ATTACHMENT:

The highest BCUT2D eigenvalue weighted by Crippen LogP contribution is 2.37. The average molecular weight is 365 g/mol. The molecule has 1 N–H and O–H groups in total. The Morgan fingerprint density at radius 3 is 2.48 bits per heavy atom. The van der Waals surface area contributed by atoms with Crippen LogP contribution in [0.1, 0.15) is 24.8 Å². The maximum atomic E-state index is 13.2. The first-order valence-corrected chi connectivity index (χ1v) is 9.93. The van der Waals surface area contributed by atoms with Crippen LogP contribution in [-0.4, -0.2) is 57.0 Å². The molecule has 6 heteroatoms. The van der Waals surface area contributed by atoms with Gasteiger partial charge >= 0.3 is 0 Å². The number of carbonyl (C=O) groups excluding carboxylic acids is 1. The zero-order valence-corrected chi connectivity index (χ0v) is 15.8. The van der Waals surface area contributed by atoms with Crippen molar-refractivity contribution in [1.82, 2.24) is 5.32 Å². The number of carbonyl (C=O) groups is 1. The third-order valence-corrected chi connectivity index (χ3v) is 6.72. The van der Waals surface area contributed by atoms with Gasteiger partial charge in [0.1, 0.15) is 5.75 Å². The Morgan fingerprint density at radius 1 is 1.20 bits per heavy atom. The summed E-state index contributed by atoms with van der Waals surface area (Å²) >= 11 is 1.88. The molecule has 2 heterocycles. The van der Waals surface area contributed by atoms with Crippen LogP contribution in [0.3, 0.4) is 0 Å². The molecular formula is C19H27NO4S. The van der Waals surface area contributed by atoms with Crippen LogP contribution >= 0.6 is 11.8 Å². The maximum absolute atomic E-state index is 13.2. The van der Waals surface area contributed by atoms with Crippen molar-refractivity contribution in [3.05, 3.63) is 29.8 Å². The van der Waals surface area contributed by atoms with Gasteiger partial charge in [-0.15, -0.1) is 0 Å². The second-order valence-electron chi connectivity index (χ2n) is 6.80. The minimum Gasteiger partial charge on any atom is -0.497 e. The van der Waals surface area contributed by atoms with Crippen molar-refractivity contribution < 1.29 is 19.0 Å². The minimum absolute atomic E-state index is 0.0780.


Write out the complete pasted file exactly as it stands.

The highest BCUT2D eigenvalue weighted by Crippen LogP contribution is 2.37. The average molecular weight is 365 g/mol. The molecule has 1 N–H and O–H groups in total. The Morgan fingerprint density at radius 3 is 2.48 bits per heavy atom. The van der Waals surface area contributed by atoms with Crippen LogP contribution in [0.1, 0.15) is 24.8 Å². The maximum atomic E-state index is 13.2. The first-order valence-corrected chi connectivity index (χ1v) is 9.93. The van der Waals surface area contributed by atoms with Crippen LogP contribution in [-0.4, -0.2) is 57.0 Å². The molecule has 6 heteroatoms. The van der Waals surface area contributed by atoms with Gasteiger partial charge >= 0.3 is 0 Å². The number of carbonyl (C=O) groups excluding carboxylic acids is 1. The zero-order valence-corrected chi connectivity index (χ0v) is 15.8. The van der Waals surface area contributed by atoms with Crippen molar-refractivity contribution in [1.82, 2.24) is 5.32 Å². The number of carbonyl (C=O) groups is 1. The third-order valence-corrected chi connectivity index (χ3v) is 6.72. The van der Waals surface area contributed by atoms with Gasteiger partial charge in [0.1, 0.15) is 5.75 Å². The Morgan fingerprint density at radius 1 is 1.20 bits per heavy atom. The summed E-state index contributed by atoms with van der Waals surface area (Å²) >= 11 is 1.88. The molecule has 2 heterocycles. The van der Waals surface area contributed by atoms with Crippen LogP contribution in [0.3, 0.4) is 0 Å². The molecular formula is C19H27NO4S. The van der Waals surface area contributed by atoms with Crippen LogP contribution >= 0.6 is 11.8 Å². The maximum absolute atomic E-state index is 13.2. The van der Waals surface area contributed by atoms with Crippen molar-refractivity contribution in [3.05, 3.63) is 29.8 Å². The van der Waals surface area contributed by atoms with Gasteiger partial charge in [-0.15, -0.1) is 0 Å². The second-order valence-electron chi connectivity index (χ2n) is 6.80. The minimum Gasteiger partial charge on any atom is -0.497 e. The van der Waals surface area contributed by atoms with Crippen molar-refractivity contribution < 1.29 is 19.0 Å². The minimum absolute atomic E-state index is 0.0780.